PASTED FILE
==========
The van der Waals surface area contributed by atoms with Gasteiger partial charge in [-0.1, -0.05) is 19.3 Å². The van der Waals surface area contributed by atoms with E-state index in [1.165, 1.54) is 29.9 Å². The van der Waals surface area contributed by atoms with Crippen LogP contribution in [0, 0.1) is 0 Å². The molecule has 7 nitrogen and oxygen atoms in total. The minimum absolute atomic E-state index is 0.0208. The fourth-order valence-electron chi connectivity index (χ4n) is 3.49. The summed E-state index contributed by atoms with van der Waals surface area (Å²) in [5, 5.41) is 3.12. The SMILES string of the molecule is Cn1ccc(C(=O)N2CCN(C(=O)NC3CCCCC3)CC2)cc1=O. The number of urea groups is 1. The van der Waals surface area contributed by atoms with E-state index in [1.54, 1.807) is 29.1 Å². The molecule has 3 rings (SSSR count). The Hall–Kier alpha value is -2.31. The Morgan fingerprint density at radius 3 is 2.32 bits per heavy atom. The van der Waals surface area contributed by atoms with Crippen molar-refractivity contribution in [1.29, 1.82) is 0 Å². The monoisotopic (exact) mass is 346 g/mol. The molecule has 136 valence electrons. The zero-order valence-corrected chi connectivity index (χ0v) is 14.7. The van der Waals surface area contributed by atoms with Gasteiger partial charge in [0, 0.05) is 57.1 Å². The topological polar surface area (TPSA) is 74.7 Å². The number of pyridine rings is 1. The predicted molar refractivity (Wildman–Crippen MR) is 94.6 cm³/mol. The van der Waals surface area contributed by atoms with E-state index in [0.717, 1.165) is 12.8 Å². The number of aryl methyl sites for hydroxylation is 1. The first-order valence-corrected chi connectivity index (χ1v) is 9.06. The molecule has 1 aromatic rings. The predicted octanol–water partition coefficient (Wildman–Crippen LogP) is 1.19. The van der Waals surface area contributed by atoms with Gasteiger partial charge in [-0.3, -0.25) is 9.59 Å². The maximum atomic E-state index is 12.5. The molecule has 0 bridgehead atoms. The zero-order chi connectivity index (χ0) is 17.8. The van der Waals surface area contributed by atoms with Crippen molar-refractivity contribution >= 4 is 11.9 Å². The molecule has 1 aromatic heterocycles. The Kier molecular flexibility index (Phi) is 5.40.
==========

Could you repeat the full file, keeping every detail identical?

The van der Waals surface area contributed by atoms with Gasteiger partial charge in [-0.1, -0.05) is 19.3 Å². The van der Waals surface area contributed by atoms with E-state index in [1.165, 1.54) is 29.9 Å². The van der Waals surface area contributed by atoms with Crippen LogP contribution in [0, 0.1) is 0 Å². The molecule has 7 nitrogen and oxygen atoms in total. The minimum absolute atomic E-state index is 0.0208. The fourth-order valence-electron chi connectivity index (χ4n) is 3.49. The summed E-state index contributed by atoms with van der Waals surface area (Å²) in [5, 5.41) is 3.12. The SMILES string of the molecule is Cn1ccc(C(=O)N2CCN(C(=O)NC3CCCCC3)CC2)cc1=O. The number of urea groups is 1. The van der Waals surface area contributed by atoms with E-state index in [1.54, 1.807) is 29.1 Å². The molecule has 3 rings (SSSR count). The Hall–Kier alpha value is -2.31. The Morgan fingerprint density at radius 3 is 2.32 bits per heavy atom. The van der Waals surface area contributed by atoms with Crippen molar-refractivity contribution in [1.29, 1.82) is 0 Å². The monoisotopic (exact) mass is 346 g/mol. The molecule has 136 valence electrons. The zero-order valence-corrected chi connectivity index (χ0v) is 14.7. The van der Waals surface area contributed by atoms with Gasteiger partial charge in [0, 0.05) is 57.1 Å². The topological polar surface area (TPSA) is 74.7 Å². The number of pyridine rings is 1. The predicted molar refractivity (Wildman–Crippen MR) is 94.6 cm³/mol. The van der Waals surface area contributed by atoms with E-state index in [0.717, 1.165) is 12.8 Å². The number of aryl methyl sites for hydroxylation is 1. The first-order valence-corrected chi connectivity index (χ1v) is 9.06. The molecule has 1 aromatic rings. The predicted octanol–water partition coefficient (Wildman–Crippen LogP) is 1.19. The van der Waals surface area contributed by atoms with Gasteiger partial charge in [-0.3, -0.25) is 9.59 Å². The maximum atomic E-state index is 12.5. The molecule has 0 bridgehead atoms. The zero-order chi connectivity index (χ0) is 17.8. The van der Waals surface area contributed by atoms with Crippen molar-refractivity contribution >= 4 is 11.9 Å². The molecule has 1 aromatic heterocycles. The Kier molecular flexibility index (Phi) is 5.40.